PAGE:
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The Daily Promo – Sean Klingelhoefer

- - The Daily Promo

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Sean Klingelhoefer

 

Who printed it?
I had it printed through Ken at Continental Colorcraft in Monterey Park, CA but it ended up being outsourced to another print shop because they no longer had the HP Indigo printer I’ve grown to love when I have to do digital offset.

Who designed it?
Yours truly. In this case there really isn’t much designing going on but as they say, “no design is good design.”

Who edited the images?
All of the editing was done by myself although there really isn’t much going on aside from a color shift. I wanted to keep this project more abstract and simply in an effort to make a different statement than my usual “car ad work” does.

How many did you make?
I made 500 sets of 4 8×13″ cards.

How many times a year do you send out promos?
It depends on the year but at least 3-6 times a year. I think in the coming years I’m going to start making more of an effort to get more creative with promos.

How did this images series develop?
The photo series was kind of a mistake in general.  I had planned to shoot my friend’s incredible Alfa at El Mirage dry lake bed but as soon I finished paying for a day pass I realized that the lake was actually closed to vehicles. After a two-and-a-half-hour drive from LA and a non-refundable $20 pass ,I figured there was no sense in going home. We decided to cruise around in the Joshua Trees for a while to find something inspiring. It was hot, irritating but I had some prisms, a beautiful car and an open dirt road; I just decided to do some experiments. I tried to capture the feeling of the desert in a story of a mirage which never quite clears and the moment of disillusionment never arrives. When I showed the images to my rep Paige at Fox Creative she was immediately on-board to do something special and targeted with the series.  The result was the lowest count, highest resolution I’ve ever done on a promo. Hopefully the people that receive them will feel the same sort of nervous excitement I had when I made them.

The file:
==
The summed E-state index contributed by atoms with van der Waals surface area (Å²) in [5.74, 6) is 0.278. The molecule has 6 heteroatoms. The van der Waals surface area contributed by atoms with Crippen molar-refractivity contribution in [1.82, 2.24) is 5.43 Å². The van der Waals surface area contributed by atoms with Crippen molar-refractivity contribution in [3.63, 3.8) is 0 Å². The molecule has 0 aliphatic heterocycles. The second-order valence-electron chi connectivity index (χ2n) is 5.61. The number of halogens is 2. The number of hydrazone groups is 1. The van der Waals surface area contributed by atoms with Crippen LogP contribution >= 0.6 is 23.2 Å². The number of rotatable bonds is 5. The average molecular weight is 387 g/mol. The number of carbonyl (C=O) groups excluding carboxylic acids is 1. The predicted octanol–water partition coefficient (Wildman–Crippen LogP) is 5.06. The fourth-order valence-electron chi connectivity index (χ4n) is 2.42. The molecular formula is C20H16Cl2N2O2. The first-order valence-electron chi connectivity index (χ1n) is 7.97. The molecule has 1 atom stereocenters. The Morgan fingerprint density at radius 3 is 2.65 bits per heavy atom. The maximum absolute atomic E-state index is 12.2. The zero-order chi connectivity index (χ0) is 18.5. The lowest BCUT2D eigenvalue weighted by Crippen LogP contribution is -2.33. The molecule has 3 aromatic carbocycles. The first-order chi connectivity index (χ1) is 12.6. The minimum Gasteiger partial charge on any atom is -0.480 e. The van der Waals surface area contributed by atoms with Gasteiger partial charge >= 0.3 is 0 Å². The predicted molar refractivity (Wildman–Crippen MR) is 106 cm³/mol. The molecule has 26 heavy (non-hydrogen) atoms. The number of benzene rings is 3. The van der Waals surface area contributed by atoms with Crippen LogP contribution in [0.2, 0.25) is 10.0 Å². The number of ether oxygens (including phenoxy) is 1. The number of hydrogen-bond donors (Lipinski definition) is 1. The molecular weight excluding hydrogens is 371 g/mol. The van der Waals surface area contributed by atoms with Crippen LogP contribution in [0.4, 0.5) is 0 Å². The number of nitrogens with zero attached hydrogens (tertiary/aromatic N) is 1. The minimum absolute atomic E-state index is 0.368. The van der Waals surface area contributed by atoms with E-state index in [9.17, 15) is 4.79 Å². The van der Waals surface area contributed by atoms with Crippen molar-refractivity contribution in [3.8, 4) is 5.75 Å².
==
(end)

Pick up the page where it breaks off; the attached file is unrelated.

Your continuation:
The Daily Edit: Tiny Atlas Update

- - The Daily Edit
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bag_11Tiny Atlas Quarterly


Founder/Creative Director: Emily Nathan
Photo Editor: Deb Hearey
Executive Editor: Jennifer Rodrigue.
Recent rebrand (new logo and Solas logo/branding): Mark Sloan who is also Director of Design at Chiat Day

 

Heidi: We know you are looking into different ways to support Tiny Atlas moving forward. If you were to start your business plan over, what would you have done differently?
Emily: Tiny Atlas is always evolving — we are constantly trying out different ways to bring revenue in. Our team is steeped in creative energy, so the challenge is the business side of TAQ – creating revenue and managing operations. Maybe I should have gone to B-school for an MBA? That would have helped! All joking aside, I’m not sure that we would do anything differently but we would definitely like to expand our relationships and find more like minded brands or entities that are a natural fit and make good partners. When we integrate well fitting partners, it’s very organic and helps the brand thrive versus being too commercial.  We’ve worked with travel destinations, properties, art galleries, art and craft fairs, and fashion brands.  Having more of these relationships to help underwrite the cost of printing another annual is something that would be very positive for us. In addition to the Solas bag with Alite Designs, we have recently teamed up with AllSwell Creative and Earth Missions to create our first  Tiny Atlas Adventure trips. We’re heading to Tofino, BC (October 6 -11 , 2016) and Tahiti (November 9 – 15) with local guides and the promise of lots of photo training opportunities and lots of water.  Not just for surfers, we’ve planned these for anyone who loves the ocean and arts, all levels are welcome.  Since TAQ is all about experience of place, we want to connect with like minded folks off our of screens, in real life, and are really looking forward to these trips.  We’d love to have a few “aphotoeditor” readers join us.
How did the bag idea come about and how did you determine your money goals?
Tae Kim of Alite Designs graciously designed a limited edition bag as a reward for TAQ’s first Kickstarter campaign we held to help fund the printed annual we published in 2013.  The bag was a great success, so we started talking about collaborating on another one. Since a good camera bag is hard to find, we focused on fulfilling that need. The revenue goal for the Solas Kickstarter has been to keep it low and reach it early, which we did.  This means, we will definitely be making the bag – yay! but the more pre-orders we receive, the less expensive the manufacturing becomes. This is important because we’re trying to generate a little profit in order to help move forward as a whole. At this point, it’s challenging to stay ahead of operating expenses, and we’re hoping to reach more people interested in supporting our campaign. If anyone is interested in Tiny Atlas, now is the time to express it!